JWST Must Make Good on ‘Last Opportunity,’ Committee Chairman Warns

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WASHINGTON — The chairman of the U.S. House Science, Space and Technology Committee warned NASA the overbudget James Webb Space Telescope (JWST) may not be given clemency again if the agency cannot execute its plan to launch the flagship science mission by 2018.

“In my view, NASA’s latest replan for the James Webb Space Telescope is the agency’s last opportunity to hold this program together,” Rep. Ralph Hall (R-Texas) said Dec. 6 during the first JWST hearing since Congress approved a $156 million cash infusion for the Hubble Space Telescope’s overbudget successor.

Rep. Eddie Bernice Johnson (Texas), the committee’s ranking Democrat, did not share Hall’s ultimatum, but insisted NASA deliver regular updates about its progress on JWST “so that we can have confidence that its milestones are being met and so that we can have early warning of any problems that may develop.”

JWST has far exceeded its original cost estimate, and launch has been delayed multiple times since construction on the telescope began in 2008. NASA now estimates JWST will launch in 2018 and cost $8.8 billion to build and operate in space for five years. In 2010, an independent review panel estimated the mission would cost $6.5 billion and launch in 2015. In 2008, NASA said the telescope would cost $5 billion and launch in 2013.

JWST has become an agency-wide priority for NASA. The agency’s Science Mission Directorate was the first division to be tapped for funds, with the Planetary Science, Earth Science and Astrophysics divisions providing a combined $80.7 million in 2012. NASA’s cross-agency support account provided the balance of the $156 million shortfall JWST faced in 2012. Eventually, nonscience programs will be expected to chip in funds, NASA officials including Administrator Charles Bolden have said.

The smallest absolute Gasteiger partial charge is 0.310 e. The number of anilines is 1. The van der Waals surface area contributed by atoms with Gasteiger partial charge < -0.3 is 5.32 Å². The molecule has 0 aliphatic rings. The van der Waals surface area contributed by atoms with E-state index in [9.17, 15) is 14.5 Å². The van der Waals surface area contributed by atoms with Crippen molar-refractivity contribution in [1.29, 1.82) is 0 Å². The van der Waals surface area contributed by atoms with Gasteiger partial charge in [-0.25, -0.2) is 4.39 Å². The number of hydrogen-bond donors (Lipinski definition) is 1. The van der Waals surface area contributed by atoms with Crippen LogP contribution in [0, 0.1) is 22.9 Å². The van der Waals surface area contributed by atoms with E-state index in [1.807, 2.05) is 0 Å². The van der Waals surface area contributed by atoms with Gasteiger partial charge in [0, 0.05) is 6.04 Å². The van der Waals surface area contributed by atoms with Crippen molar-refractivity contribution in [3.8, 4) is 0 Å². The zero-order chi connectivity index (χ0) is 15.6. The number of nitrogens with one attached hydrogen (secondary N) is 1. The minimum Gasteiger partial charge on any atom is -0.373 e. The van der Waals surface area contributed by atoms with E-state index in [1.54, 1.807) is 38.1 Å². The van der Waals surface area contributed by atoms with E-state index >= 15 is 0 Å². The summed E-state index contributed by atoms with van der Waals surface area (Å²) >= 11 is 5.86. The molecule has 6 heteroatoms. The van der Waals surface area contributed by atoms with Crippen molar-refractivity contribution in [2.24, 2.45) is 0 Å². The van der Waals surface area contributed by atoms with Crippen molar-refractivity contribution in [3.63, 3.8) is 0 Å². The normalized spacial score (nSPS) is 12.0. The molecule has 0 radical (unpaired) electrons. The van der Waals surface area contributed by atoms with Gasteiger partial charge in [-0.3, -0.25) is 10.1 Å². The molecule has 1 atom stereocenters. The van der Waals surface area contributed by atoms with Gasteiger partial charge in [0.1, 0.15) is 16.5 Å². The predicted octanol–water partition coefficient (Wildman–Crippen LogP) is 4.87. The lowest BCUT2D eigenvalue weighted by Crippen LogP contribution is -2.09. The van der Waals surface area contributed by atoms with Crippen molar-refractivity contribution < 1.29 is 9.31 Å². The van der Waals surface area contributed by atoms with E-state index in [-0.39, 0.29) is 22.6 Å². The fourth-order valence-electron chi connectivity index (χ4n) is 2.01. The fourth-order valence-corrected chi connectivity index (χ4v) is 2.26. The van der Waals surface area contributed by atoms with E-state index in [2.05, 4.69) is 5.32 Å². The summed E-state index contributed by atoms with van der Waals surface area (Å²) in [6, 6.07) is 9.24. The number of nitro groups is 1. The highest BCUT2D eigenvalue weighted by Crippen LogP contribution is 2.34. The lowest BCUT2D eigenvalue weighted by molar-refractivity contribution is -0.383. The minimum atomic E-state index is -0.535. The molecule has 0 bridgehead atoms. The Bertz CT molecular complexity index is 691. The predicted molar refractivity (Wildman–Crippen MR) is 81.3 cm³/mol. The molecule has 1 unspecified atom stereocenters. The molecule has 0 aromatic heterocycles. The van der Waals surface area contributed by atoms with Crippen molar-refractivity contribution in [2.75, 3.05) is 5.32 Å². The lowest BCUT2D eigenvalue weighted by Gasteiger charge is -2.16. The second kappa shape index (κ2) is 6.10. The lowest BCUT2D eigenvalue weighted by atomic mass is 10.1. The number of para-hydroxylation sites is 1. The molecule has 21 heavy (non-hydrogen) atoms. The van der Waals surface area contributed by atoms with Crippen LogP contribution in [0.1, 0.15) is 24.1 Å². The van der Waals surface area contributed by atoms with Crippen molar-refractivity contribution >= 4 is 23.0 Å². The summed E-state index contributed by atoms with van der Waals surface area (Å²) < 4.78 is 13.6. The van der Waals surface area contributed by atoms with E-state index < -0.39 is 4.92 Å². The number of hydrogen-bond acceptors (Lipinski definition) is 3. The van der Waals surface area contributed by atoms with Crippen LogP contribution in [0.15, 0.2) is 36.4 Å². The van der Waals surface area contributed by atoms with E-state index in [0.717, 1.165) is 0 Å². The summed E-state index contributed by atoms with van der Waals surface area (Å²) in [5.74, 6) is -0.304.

NASA officials acknowledged in a breach report sent to Congress in late October that some science missions launching after 2015 will be delayed to pay for the telescope’s overruns. However, NASA has not yet said which programs will be affected.

The pressure to identify specific offsets for JWST increased midway through the Dec. 6 hearing when Hall excused himself from the proceedings and left the gavel in the hands of Rep. Dana Rohrabacher (R-Calif.), a vocal critic of what he calls “gross mismanagement” on the JWST project.

Of four witnesses called to testify at the hearing, only one, JWST Program Director Rick Howard, works for NASA. Howard bore the brunt of Rohrabacher’s questioning.

At one point Rohrabacher asked Howard to “name some programs to be totally defunded” to pay for Webb.

Howard declined, but told the committee that NASA would identify some of the programs that will be affected by JWST’s overrun in early January, when the agency sends Congress its 2012 operating plan.

NASA operating plans typically are not made public. The documents serve as a means of informing congressional overseers about how the agency will spend its annual appropriation.

NASA had previously said that it would not disclose details of its new management plan for JWST until February, when the White House submits its 2013 budget request to Congress.

JWST was a point of contention in the 2012 appropriations process.

In July, appropriators in the Republican-controlled House produced a spending bill that would have killed the JWST. In the Senate, where Democrats have a majority, appropriators insisted in September on funding the project fully and eventually got their way. When NASA’s 2012 budget of $17.8 billion was enacted Nov. 18, JWST received $529.6 million — $156 million more than NASA sought for the program that year.

NASA estimates that if JWST is to launch in 2018, it will need about $1.1 billion more for 2013 through 2016 than the $1.5 billion — or $375 million a year — that the White House budgeted for the program in its 2012 funding request.